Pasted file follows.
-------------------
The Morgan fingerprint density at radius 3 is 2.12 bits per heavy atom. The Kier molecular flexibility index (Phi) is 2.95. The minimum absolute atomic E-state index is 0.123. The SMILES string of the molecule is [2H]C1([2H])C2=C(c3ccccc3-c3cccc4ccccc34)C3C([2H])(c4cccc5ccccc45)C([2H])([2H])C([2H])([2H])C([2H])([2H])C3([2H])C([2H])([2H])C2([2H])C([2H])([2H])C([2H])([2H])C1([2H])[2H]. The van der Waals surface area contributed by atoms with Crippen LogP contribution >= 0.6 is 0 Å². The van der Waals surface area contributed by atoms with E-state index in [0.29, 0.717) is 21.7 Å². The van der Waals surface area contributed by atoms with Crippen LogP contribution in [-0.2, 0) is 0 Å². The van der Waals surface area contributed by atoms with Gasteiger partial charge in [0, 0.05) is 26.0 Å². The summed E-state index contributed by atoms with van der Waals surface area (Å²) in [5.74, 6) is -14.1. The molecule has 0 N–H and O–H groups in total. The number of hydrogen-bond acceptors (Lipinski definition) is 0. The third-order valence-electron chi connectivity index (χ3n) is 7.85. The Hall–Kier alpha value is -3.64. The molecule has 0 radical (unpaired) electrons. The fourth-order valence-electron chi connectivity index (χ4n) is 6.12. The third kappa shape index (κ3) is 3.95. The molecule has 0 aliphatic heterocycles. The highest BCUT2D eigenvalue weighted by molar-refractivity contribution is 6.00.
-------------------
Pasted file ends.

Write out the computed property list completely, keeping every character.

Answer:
The Morgan fingerprint density at radius 3 is 2.12 bits per heavy atom. The Kier molecular flexibility index (Phi) is 2.95. The minimum absolute atomic E-state index is 0.123. The SMILES string of the molecule is [2H]C1([2H])C2=C(c3ccccc3-c3cccc4ccccc34)C3C([2H])(c4cccc5ccccc45)C([2H])([2H])C([2H])([2H])C([2H])([2H])C3([2H])C([2H])([2H])C2([2H])C([2H])([2H])C([2H])([2H])C1([2H])[2H]. The van der Waals surface area contributed by atoms with Crippen LogP contribution >= 0.6 is 0 Å². The van der Waals surface area contributed by atoms with E-state index in [0.29, 0.717) is 21.7 Å². The van der Waals surface area contributed by atoms with Crippen LogP contribution in [-0.2, 0) is 0 Å². The van der Waals surface area contributed by atoms with Gasteiger partial charge in [0, 0.05) is 26.0 Å². The summed E-state index contributed by atoms with van der Waals surface area (Å²) in [5.74, 6) is -14.1. The molecule has 0 N–H and O–H groups in total. The number of hydrogen-bond acceptors (Lipinski definition) is 0. The third-order valence-electron chi connectivity index (χ3n) is 7.85. The Hall–Kier alpha value is -3.64. The molecule has 0 radical (unpaired) electrons. The fourth-order valence-electron chi connectivity index (χ4n) is 6.12. The third kappa shape index (κ3) is 3.95. The molecule has 0 aliphatic heterocycles. The highest BCUT2D eigenvalue weighted by molar-refractivity contribution is 6.00.